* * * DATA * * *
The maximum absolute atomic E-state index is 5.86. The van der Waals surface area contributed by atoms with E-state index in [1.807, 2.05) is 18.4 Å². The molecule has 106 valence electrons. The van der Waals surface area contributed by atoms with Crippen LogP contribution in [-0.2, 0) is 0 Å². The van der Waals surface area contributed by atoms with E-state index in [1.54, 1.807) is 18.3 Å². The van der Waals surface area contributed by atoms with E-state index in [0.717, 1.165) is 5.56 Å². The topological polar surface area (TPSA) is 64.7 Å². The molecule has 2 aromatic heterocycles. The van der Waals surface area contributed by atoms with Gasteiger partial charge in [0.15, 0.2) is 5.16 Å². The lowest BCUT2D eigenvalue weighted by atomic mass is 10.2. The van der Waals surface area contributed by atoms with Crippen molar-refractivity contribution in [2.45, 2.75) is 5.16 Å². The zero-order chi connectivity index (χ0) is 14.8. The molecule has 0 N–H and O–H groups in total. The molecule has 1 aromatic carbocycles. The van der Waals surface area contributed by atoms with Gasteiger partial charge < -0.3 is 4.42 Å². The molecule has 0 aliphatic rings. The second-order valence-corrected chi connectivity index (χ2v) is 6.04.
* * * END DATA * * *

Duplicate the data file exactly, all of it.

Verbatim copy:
The maximum absolute atomic E-state index is 5.86. The van der Waals surface area contributed by atoms with E-state index in [1.807, 2.05) is 18.4 Å². The molecule has 106 valence electrons. The van der Waals surface area contributed by atoms with Crippen LogP contribution in [-0.2, 0) is 0 Å². The van der Waals surface area contributed by atoms with E-state index in [1.54, 1.807) is 18.3 Å². The van der Waals surface area contributed by atoms with E-state index in [0.717, 1.165) is 5.56 Å². The topological polar surface area (TPSA) is 64.7 Å². The molecule has 2 aromatic heterocycles. The van der Waals surface area contributed by atoms with Gasteiger partial charge in [0.15, 0.2) is 5.16 Å². The lowest BCUT2D eigenvalue weighted by atomic mass is 10.2. The van der Waals surface area contributed by atoms with Crippen molar-refractivity contribution in [2.45, 2.75) is 5.16 Å². The zero-order chi connectivity index (χ0) is 14.8. The molecule has 0 N–H and O–H groups in total. The molecule has 1 aromatic carbocycles. The van der Waals surface area contributed by atoms with Gasteiger partial charge < -0.3 is 4.42 Å². The molecule has 0 aliphatic rings. The second-order valence-corrected chi connectivity index (χ2v) is 6.04.